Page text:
12. 12.  Provision of Industrial Finance : In this regard the RBI has always been instrumental in setting up special financial institutions such as ICICI Ltd. IDBI, SIDBI and EXIM BANK etc for the adequate and timely availability of credit to small, medium and large industry is very significant.  Collection of Data : Being the apex monetary authority of the country, the RBI collects process and disseminates statistical data on several topics..This data proves to be quite useful for researchers and policy makers.  Publication of the Reports : This RBI collects and publishes data on several sectors of the economy. The reports and bulletins are regularly published by the RBI. It includes RBI weekly reports, RBI Annual Report This information is made available to the public also at cheaper rates.  Promotion of Banking Habits : As an apex organization, the RBI always tries to promote the banking habits in the country. It institutionalizes savings and takes measures for an expansion of the banking network.
  13. 13. Supervisory Functions  The reserve bank also performs many supervisory functions. It has authority to regulate and administer the entire banking and financial system. Some of its supervisory functions are given below.  Granting license to banks : The RBI grants license to banks for carrying its business. License is also given for opening extension counters, new branches, even to close down existing branches.  Bank Inspection : The RBI grants license to banks working as per the directives and in a prudent manner without undue risk. In addition to this it can ask for periodical information from banks on various components of assets and liabilities.  Control over NBFIs : The Non-Bank Financial Institutions are not influenced by the working of a monitory policy. However RBI has a right to issue directives to the NBFIs from time to time regarding their functioning. Through periodic inspection, it can control the NBFIs.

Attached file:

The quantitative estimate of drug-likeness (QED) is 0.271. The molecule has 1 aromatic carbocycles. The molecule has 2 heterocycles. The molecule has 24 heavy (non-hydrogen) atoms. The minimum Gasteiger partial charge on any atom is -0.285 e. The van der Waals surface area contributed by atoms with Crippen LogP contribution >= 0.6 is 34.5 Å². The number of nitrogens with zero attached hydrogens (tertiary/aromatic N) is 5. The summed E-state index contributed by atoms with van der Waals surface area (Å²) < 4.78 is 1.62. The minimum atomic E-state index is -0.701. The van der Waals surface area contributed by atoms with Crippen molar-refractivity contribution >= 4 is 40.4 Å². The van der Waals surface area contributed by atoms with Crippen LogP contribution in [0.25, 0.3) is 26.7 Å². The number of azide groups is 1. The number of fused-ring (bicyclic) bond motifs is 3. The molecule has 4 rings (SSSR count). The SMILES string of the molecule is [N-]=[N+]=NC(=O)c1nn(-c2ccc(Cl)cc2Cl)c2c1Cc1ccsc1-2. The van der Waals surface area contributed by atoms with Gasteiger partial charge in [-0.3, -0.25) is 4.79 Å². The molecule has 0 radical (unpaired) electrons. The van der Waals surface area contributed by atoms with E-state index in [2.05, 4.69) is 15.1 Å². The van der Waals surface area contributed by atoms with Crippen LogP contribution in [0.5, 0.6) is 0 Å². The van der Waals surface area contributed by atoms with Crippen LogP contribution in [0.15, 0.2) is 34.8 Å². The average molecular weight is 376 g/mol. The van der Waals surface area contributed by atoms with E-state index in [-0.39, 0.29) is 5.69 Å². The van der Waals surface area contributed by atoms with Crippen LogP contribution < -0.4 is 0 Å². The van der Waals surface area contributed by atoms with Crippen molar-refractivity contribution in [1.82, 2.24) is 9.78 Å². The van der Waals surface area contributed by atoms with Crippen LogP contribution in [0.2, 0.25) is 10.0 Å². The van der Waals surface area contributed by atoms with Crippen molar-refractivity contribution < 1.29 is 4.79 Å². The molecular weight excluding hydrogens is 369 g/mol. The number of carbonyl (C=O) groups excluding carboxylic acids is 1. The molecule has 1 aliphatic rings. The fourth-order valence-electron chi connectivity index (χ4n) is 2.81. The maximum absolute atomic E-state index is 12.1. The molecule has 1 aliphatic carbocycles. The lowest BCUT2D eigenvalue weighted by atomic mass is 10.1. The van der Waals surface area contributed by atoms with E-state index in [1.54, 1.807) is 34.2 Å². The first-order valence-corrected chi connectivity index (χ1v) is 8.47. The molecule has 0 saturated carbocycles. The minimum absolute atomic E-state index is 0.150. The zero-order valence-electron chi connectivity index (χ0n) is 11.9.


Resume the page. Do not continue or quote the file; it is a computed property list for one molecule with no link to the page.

14. 14. Limitations of the working of RBI 1. Lack of a well organized and well integrated money market. 2. Stability in the internal and external value of the rupee has not been maintained. 3. The Reserve Bank of India is not as yet a Completely Autonomous Institution. 4. The unorganized money market of India is still out of the control of RBI
  15. 15. Repo Rate and Reverse Repo Rate:  Repo rate: ◦ Repo rate is the rate at which the Reserve Bank of India lends the banks for a very short period. ◦ The central bank can make necessary changes in the repo rate according to the present economic situation. ◦ It can also be used as a tool of credit control by RBI.  Reverse Repo Rate: ◦ It is the rate at which Reserve Bank of India borrows from the banks. ◦ Generally there is 1% gap between the Repo rate and Reverse Repo rate.(Reverse repo rate is always lower than repo rate)
  16. 16. Thank you
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Functions of central bank in india